Lies our parents told us.


As a kid, I’d come home and complain to my folks I wasn’t seeing the board in class. My dad would shout at me and say it’s because I sit too close to the TV. In my junior high, I finally put a name to my predicament. I was short sighted and needed to use glasses. When I suggested this to my dad, he gave me a response that would go on to shape my thinking. He said, “No daughter of mine will use glasses because men don’t marry women who wear glasses.” And me, I wanted to get married so, I never brought up the glasses talk again.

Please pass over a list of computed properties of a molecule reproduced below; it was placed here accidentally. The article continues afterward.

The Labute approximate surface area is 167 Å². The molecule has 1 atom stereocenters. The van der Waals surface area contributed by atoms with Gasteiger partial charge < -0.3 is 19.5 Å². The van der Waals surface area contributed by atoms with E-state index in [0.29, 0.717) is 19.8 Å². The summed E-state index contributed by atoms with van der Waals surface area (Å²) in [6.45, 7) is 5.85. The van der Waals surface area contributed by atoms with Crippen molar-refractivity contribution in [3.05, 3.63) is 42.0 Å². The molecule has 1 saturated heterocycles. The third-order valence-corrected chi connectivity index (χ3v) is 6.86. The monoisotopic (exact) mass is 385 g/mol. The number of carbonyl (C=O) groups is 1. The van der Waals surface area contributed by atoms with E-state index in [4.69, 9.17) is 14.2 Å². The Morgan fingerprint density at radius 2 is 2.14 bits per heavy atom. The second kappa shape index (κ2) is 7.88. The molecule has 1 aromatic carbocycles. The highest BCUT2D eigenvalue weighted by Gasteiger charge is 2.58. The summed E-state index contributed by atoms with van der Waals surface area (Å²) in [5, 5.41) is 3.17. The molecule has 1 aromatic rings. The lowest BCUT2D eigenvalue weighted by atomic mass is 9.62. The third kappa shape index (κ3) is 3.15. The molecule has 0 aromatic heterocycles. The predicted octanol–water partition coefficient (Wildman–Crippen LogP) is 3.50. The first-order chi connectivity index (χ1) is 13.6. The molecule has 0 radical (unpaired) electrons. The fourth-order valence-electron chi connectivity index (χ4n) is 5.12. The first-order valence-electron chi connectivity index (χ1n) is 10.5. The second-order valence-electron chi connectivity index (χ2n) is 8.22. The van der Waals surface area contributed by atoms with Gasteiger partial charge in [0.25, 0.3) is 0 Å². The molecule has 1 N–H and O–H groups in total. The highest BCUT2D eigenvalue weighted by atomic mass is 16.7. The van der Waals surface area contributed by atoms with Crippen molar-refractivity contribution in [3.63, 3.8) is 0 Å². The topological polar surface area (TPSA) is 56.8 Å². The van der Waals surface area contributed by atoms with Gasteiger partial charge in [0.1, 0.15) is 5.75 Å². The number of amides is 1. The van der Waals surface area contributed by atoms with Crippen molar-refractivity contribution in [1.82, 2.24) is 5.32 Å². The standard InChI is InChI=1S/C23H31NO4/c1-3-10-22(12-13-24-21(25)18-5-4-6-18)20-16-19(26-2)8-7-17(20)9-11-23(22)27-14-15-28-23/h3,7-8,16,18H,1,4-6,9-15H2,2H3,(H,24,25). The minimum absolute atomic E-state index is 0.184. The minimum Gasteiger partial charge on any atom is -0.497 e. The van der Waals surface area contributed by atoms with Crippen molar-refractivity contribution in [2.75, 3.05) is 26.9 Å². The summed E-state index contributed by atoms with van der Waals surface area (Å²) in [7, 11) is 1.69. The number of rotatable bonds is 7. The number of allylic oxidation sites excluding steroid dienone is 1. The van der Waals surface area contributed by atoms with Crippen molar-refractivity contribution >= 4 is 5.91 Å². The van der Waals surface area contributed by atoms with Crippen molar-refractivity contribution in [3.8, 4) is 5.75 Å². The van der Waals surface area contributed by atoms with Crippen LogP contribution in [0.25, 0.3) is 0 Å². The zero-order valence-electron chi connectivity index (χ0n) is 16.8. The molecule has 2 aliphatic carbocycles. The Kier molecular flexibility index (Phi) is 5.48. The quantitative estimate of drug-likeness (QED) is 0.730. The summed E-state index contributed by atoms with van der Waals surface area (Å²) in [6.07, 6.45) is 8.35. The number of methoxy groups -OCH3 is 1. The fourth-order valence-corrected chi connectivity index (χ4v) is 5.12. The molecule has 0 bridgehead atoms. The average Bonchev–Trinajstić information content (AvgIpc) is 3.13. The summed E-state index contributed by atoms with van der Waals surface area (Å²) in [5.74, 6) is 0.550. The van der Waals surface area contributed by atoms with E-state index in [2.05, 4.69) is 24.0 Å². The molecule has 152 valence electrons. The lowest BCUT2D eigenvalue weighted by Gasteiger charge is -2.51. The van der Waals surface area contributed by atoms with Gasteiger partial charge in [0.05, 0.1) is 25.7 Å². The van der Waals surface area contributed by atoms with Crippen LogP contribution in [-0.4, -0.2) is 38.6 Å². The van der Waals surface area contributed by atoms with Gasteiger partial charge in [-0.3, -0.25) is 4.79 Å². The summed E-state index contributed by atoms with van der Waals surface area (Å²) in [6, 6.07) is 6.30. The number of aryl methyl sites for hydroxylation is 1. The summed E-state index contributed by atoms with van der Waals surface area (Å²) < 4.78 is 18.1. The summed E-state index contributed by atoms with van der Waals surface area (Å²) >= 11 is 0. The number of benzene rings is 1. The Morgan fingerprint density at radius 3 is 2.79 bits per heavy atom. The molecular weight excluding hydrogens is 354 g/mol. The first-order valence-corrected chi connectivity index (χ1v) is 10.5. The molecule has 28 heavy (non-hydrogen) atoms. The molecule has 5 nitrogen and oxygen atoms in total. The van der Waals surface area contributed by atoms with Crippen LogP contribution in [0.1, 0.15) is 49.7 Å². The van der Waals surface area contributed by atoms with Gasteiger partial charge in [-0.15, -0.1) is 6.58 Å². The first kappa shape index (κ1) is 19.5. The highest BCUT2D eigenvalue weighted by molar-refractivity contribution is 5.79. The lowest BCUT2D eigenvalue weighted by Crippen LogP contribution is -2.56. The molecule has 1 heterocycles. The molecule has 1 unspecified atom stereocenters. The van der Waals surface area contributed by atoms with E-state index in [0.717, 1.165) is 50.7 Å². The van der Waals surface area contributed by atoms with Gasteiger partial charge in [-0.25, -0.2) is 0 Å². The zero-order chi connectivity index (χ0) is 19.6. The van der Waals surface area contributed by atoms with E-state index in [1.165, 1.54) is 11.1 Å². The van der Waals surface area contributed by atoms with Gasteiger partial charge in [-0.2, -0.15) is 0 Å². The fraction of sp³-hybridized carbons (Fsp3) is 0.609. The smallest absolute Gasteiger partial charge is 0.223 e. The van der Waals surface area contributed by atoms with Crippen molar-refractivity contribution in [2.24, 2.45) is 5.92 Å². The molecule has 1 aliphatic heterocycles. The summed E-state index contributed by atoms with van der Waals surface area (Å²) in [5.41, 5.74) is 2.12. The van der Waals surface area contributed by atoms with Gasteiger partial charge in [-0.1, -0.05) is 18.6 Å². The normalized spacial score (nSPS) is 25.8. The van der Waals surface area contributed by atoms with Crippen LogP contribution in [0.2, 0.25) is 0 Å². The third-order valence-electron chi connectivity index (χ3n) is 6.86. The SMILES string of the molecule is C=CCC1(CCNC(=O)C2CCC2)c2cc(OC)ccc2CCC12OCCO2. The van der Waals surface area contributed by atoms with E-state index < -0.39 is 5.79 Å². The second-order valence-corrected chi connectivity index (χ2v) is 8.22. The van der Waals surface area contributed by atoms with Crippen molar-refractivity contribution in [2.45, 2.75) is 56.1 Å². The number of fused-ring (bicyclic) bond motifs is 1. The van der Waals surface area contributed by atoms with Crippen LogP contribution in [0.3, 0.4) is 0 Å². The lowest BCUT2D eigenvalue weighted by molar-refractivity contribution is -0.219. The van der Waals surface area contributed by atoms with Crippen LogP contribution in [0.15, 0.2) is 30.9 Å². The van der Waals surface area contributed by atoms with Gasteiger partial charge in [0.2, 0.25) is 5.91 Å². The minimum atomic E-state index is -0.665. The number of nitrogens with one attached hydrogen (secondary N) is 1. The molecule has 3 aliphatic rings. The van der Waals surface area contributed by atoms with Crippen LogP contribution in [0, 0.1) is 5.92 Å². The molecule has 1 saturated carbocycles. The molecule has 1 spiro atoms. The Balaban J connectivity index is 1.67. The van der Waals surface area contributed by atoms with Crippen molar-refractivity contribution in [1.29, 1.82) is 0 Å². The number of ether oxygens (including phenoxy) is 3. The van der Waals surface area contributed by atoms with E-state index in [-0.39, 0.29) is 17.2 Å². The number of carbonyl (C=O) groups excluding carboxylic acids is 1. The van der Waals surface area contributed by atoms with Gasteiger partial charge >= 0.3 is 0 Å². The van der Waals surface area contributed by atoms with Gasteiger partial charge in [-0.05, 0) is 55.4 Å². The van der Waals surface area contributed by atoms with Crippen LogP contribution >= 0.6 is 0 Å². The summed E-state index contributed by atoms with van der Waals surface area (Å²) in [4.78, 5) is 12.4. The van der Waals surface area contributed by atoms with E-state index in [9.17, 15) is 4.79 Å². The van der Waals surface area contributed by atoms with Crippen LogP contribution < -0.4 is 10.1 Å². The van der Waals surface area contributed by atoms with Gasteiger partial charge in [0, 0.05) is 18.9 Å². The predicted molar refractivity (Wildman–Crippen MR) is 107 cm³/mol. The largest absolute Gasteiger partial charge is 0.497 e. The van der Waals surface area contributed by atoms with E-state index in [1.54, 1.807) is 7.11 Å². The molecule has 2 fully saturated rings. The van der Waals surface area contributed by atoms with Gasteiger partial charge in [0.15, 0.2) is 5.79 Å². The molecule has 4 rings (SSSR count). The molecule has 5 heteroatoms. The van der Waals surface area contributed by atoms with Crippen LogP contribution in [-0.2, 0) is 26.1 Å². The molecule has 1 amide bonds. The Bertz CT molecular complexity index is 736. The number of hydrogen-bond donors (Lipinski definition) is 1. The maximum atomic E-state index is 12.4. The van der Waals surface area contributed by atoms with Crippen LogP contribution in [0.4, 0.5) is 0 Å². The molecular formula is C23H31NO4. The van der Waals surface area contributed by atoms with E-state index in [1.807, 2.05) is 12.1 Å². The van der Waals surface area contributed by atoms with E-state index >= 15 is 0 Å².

In my second year in the uni, I couldn’t take it anymore. It was beginning to take a toll on me. It was bad enough that the overcrowded lecture halls we’re noisy, I couldn’t see either. I was just deceiving myself in class. Plus many people had begun to accuse me of seeing them and snubbing them. I finally got one without his permission. In the early days, I would hide it from him. The day he found out, everywhere thundered. He said I wanted to spoil my eyes, I should go and pray to see, blah blah. I did not even answer him. It’s she that has the eyes that knows how it is doing her. πŸ™„πŸ™„πŸ™„
But then again, maybe he was right. How else can I explain how I’m still single?
πŸ˜‚πŸ˜‚πŸ˜‚
So, what faabu did your mum or dad give you as a kid that you ate like hot akara and bread? πŸ˜‚πŸ˜‚πŸ˜‚

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